The things you experience are the power of simple things like visual management and how to improve processes by looking end-to-end. Everyone in the simulation gets the chance to redesign delivery processes and tools like the ticket system and the Kanban boards. Nothing beats experiential learning and this is the best thing I have seen for DevOps and Agile ideas. We all left the room exhausted from the full-on day, but we also agreed that even though we all knew DevOps and Agile well, we learned a lot from it in regards to practical application. Just imagine how powerful this is with a group of people who have less previous knowledge. I cannot wait to run this again!!! And I cannot wait to run a simulation with our most experienced Delivery people to see how it changes their perspective.
After running the pilot I got a group together to become trainers for this simulation as I have so many ideas on how we can use this to improve organisations and delivery. Of course I want to run this internally as frequently as possible, but I also want to make this available for our clients. If you are intrigued, reach out to me and we can see how we can get something going for you.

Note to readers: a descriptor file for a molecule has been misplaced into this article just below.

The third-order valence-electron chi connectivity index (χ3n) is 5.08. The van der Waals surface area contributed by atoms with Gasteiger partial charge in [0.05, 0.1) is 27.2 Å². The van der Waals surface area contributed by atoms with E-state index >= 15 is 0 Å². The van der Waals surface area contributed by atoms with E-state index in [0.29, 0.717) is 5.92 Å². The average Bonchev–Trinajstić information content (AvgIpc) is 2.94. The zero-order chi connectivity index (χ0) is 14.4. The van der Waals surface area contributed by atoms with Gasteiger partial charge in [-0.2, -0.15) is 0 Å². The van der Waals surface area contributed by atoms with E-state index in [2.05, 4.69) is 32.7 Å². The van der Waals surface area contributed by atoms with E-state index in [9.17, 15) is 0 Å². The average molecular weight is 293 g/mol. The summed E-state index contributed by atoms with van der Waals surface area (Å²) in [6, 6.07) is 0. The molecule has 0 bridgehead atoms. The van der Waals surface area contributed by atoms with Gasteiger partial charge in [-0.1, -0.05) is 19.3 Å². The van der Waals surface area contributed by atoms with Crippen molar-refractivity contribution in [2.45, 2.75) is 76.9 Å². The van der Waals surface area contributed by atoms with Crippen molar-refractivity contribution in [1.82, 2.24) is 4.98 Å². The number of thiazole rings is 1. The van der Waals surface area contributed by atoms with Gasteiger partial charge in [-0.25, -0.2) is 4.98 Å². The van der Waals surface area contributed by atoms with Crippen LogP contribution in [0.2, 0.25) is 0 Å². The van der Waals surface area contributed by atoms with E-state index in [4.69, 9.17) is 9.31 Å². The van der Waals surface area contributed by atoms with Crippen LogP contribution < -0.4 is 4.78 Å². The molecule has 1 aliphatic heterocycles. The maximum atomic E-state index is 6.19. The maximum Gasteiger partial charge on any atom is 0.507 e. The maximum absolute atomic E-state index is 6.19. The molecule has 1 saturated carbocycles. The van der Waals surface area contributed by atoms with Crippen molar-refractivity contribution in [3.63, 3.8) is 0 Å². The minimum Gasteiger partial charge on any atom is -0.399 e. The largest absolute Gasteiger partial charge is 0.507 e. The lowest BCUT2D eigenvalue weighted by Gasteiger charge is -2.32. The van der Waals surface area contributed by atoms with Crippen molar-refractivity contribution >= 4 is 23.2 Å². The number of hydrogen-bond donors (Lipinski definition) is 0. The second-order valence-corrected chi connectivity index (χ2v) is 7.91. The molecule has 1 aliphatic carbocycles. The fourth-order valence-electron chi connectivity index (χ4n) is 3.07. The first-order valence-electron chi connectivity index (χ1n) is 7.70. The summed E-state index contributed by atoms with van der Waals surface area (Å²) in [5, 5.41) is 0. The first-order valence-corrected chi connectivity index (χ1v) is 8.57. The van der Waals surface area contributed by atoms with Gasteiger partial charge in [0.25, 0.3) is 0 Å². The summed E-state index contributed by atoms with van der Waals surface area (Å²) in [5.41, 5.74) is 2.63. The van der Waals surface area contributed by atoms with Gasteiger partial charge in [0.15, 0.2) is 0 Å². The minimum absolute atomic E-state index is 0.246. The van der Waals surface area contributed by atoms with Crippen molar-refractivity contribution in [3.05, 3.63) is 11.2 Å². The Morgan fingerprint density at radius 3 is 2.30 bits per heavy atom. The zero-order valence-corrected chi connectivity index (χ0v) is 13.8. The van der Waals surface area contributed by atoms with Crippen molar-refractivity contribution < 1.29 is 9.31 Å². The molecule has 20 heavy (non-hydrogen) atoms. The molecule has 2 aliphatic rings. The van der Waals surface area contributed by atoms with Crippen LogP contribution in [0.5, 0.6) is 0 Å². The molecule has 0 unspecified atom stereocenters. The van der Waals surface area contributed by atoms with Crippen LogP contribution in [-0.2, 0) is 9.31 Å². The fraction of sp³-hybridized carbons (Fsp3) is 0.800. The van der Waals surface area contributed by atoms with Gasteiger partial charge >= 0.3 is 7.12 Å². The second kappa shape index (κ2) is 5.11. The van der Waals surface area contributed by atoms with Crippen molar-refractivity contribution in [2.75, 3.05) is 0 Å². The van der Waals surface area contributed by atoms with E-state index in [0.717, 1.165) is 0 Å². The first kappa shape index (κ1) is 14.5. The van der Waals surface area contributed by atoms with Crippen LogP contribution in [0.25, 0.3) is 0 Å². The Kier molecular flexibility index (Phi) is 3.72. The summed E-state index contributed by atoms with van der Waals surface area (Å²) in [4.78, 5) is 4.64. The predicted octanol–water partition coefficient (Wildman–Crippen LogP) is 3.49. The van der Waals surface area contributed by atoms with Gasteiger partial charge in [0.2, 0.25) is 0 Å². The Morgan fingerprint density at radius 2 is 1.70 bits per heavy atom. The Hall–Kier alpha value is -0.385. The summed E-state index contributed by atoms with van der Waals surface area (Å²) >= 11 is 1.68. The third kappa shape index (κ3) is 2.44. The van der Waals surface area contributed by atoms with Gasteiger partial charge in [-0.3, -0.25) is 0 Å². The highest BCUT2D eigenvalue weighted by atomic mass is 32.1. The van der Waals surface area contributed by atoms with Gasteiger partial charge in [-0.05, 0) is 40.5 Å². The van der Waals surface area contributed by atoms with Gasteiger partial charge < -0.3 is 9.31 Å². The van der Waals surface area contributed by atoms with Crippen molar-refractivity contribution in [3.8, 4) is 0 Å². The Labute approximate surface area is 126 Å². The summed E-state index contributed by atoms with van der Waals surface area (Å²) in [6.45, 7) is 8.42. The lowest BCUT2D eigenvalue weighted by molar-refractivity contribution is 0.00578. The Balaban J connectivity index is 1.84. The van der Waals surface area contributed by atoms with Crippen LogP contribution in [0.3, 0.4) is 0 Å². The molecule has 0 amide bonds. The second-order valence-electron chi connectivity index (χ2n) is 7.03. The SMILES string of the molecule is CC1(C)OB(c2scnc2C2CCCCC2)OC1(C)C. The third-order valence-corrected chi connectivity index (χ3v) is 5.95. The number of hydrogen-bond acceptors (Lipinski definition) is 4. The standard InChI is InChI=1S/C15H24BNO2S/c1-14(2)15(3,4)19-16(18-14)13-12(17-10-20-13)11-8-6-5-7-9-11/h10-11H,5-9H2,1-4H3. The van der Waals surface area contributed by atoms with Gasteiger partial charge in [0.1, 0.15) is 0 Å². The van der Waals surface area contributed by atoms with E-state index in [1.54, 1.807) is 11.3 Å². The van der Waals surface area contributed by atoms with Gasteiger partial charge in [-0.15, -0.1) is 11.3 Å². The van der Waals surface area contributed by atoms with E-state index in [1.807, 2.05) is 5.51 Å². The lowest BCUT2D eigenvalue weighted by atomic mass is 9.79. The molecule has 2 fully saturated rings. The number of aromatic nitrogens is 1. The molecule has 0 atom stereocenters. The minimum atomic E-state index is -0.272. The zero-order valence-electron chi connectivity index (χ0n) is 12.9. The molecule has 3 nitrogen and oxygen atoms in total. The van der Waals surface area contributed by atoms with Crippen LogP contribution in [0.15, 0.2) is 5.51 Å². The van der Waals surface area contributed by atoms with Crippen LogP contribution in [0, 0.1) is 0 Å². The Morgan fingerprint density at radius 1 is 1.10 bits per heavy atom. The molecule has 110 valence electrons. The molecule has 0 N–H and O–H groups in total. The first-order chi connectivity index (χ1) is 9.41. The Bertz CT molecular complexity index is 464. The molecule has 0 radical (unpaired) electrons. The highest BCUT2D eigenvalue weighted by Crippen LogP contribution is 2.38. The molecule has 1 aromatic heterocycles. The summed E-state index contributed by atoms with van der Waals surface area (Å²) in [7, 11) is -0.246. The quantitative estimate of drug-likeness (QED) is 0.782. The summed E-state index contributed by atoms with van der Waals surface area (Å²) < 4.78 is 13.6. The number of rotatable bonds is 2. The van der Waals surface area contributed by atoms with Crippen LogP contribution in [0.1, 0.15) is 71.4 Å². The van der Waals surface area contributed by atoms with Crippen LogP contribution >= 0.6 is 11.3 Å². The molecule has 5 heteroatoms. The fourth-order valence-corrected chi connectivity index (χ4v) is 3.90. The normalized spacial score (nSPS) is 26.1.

I am trying something new with this blog post – providing a mix of book review and a summary of what I learned about a book I really like. Waiting for Mark Schwartz to release his latest book “War and Peace and IT” I thought I re-read his earlier works. And as I was reading “The Art of Business Value” again I noticed that I am reading it with fresh eyes and that I appreciate this book even more than a few years ago.
Spoiler alert – the answer the book provides is a bit of a cop out: “…Business value is what the business values, and that is that.” But reducing this book to the final response to the question does not do it justice. The book artfully explores different angles of business value and why they are challenging when it comes to driving Agile delivery on the basis of this: ROI, NPV, Shareholder Value.
This is must read for all product owners to understand why there is not one answer to the question of business value and why Mark’s final response is unsatisfying yet completely appropriate. The book is also small enough that you don’t have to feel bad to recommend the book to the product owners you work with. I have recommended my favorite book of all time “Goedel, Escher, Bach” to many people fully knowing that only very few people would work their way through this fascinating but challenging book. “The Art of Business Value” is a book you can recommend without such thoughts on your conscience.